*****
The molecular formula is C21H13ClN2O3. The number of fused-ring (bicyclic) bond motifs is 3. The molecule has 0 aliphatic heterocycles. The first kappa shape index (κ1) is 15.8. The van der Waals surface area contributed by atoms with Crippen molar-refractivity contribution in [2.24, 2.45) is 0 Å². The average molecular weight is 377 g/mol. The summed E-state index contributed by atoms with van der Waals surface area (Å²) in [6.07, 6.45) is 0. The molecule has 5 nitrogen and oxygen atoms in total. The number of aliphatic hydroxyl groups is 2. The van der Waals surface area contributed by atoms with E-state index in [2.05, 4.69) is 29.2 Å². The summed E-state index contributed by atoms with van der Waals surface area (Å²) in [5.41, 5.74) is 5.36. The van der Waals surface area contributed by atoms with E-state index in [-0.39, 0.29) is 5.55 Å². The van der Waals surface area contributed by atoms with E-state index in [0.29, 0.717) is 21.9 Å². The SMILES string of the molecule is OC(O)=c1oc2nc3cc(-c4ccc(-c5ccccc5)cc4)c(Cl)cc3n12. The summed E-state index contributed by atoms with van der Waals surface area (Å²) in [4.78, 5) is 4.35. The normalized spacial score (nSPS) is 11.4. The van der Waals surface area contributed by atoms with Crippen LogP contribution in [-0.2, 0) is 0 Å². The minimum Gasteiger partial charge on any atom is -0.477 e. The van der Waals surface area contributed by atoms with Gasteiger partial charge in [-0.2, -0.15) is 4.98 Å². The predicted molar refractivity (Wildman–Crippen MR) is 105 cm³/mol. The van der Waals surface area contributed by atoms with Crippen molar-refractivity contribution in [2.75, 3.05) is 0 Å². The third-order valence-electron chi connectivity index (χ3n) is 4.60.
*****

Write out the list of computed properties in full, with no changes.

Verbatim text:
The molecular formula is C21H13ClN2O3. The number of fused-ring (bicyclic) bond motifs is 3. The molecule has 0 aliphatic heterocycles. The first kappa shape index (κ1) is 15.8. The van der Waals surface area contributed by atoms with Crippen molar-refractivity contribution in [2.24, 2.45) is 0 Å². The average molecular weight is 377 g/mol. The summed E-state index contributed by atoms with van der Waals surface area (Å²) in [6.07, 6.45) is 0. The molecule has 5 nitrogen and oxygen atoms in total. The number of aliphatic hydroxyl groups is 2. The van der Waals surface area contributed by atoms with E-state index in [2.05, 4.69) is 29.2 Å². The summed E-state index contributed by atoms with van der Waals surface area (Å²) in [5.41, 5.74) is 5.36. The van der Waals surface area contributed by atoms with E-state index in [-0.39, 0.29) is 5.55 Å². The van der Waals surface area contributed by atoms with E-state index in [0.29, 0.717) is 21.9 Å². The SMILES string of the molecule is OC(O)=c1oc2nc3cc(-c4ccc(-c5ccccc5)cc4)c(Cl)cc3n12. The summed E-state index contributed by atoms with van der Waals surface area (Å²) in [4.78, 5) is 4.35. The normalized spacial score (nSPS) is 11.4. The van der Waals surface area contributed by atoms with Crippen LogP contribution in [-0.2, 0) is 0 Å². The minimum Gasteiger partial charge on any atom is -0.477 e. The van der Waals surface area contributed by atoms with Gasteiger partial charge in [-0.2, -0.15) is 4.98 Å². The predicted molar refractivity (Wildman–Crippen MR) is 105 cm³/mol. The van der Waals surface area contributed by atoms with Crippen molar-refractivity contribution in [2.75, 3.05) is 0 Å². The third-order valence-electron chi connectivity index (χ3n) is 4.60.